I feel like I skipped over the first few stages of investment banking careers. I know a lot about the big companies and their industry but usually never get a chance to work on their major deals. Amazing article! I learn something new from here everyday I also agree with the sentiment brought up earlier, investment bankers unfairly get hated on along with traders. You mentioned in one of your comments that MDs have an up or out structure. What do MDs do after they leave or are kicked out? Join a regular company in a senior management role? It is a bit of both… MDs are sort of like free agents in sports, they can take their Rolodexes with them elsewhere and maintain their own client relationships as they go.
It varies by the bank and group — sometimes VPs and Directors are more like Associates, other times they are closer to MDs. It changes as you move up within the role as well. The structure of the site is going to change again??? How so? I hope none of these articles or the BIWS stuff would be removed or taken down, right?
Great article once again! Greatly enjoyed reading it. This is really great article Brian! I received alert on this one on my phone the other day and I finished the whole thing on my way to work. I think there is a limit to how much you can write about certain topics, so the structure of the site may change in the future. Truly the best article about this topic I have read so far! Still go for bank in your opinion? Honestly not sure about that one.
I think you also play a huge role in making the industry more transparent and accessible I read accounts of kids getting in based on your insights , and this fact will eventually have wider economic consequences. Another great article, perhaps one of your best. Can you elaborate on your point that a lousy analyst could make a great MD?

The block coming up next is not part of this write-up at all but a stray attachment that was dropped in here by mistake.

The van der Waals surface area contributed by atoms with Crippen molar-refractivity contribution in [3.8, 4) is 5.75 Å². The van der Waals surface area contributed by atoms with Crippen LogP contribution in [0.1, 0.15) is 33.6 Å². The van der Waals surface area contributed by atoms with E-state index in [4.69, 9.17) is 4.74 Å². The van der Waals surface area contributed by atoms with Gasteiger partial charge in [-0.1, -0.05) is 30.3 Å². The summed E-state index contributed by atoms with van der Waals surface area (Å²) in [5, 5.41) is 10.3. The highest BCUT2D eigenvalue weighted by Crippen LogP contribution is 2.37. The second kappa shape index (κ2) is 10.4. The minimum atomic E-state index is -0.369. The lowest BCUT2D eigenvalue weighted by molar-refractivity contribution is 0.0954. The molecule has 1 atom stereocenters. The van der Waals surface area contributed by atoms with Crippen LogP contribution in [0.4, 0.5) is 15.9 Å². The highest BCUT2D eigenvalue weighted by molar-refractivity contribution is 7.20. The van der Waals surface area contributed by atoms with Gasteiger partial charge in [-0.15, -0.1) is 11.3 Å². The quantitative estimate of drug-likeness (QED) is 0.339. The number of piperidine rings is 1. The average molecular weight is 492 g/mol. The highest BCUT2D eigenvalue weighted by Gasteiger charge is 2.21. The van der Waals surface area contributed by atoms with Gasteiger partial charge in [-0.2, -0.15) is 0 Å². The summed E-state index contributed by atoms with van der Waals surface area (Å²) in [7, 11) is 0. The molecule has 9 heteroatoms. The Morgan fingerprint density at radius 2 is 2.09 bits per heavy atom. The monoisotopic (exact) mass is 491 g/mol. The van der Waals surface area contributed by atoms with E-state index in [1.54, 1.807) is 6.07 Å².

How do you go from being a lousy analyst to rain making MD? And then you would just move up the ladder within IB. Just cash?
Like, a company can only sell itself once. Minimize Business Disruption.
Due Diligence and Bid Evaluation — a. Due Diligence by Buyers d. Negotiation- Negotiate pricing through auction rounds. There are different ways in which you sell or buy a company See box below but all of it involves a fair amount of negotiation and many rounds of it.
A couple before the due diligence and a few after. Negotiate Price b. Documentation and closure- A primary legal process but also important for bankers as they coordinate everything. This is one of the reasons why bankers wear many hats. A salesperson, a lawyer, an accountant and sometimes even the local errand boy. Poison Pill What is a poison pill? The poison pill technique, sometimes also known as a shareholder rights plan, is a form of defense against a potential takeover.
The Poison Pill is a structural maneuver designed to thwart attempted takeovers, where the target company seeks to make itself less desirable to potential acquirers. Poison pill tactics may Contact Us. Got a question? We'd love to hear from you. Send us an email and we'll respond as soon as possible.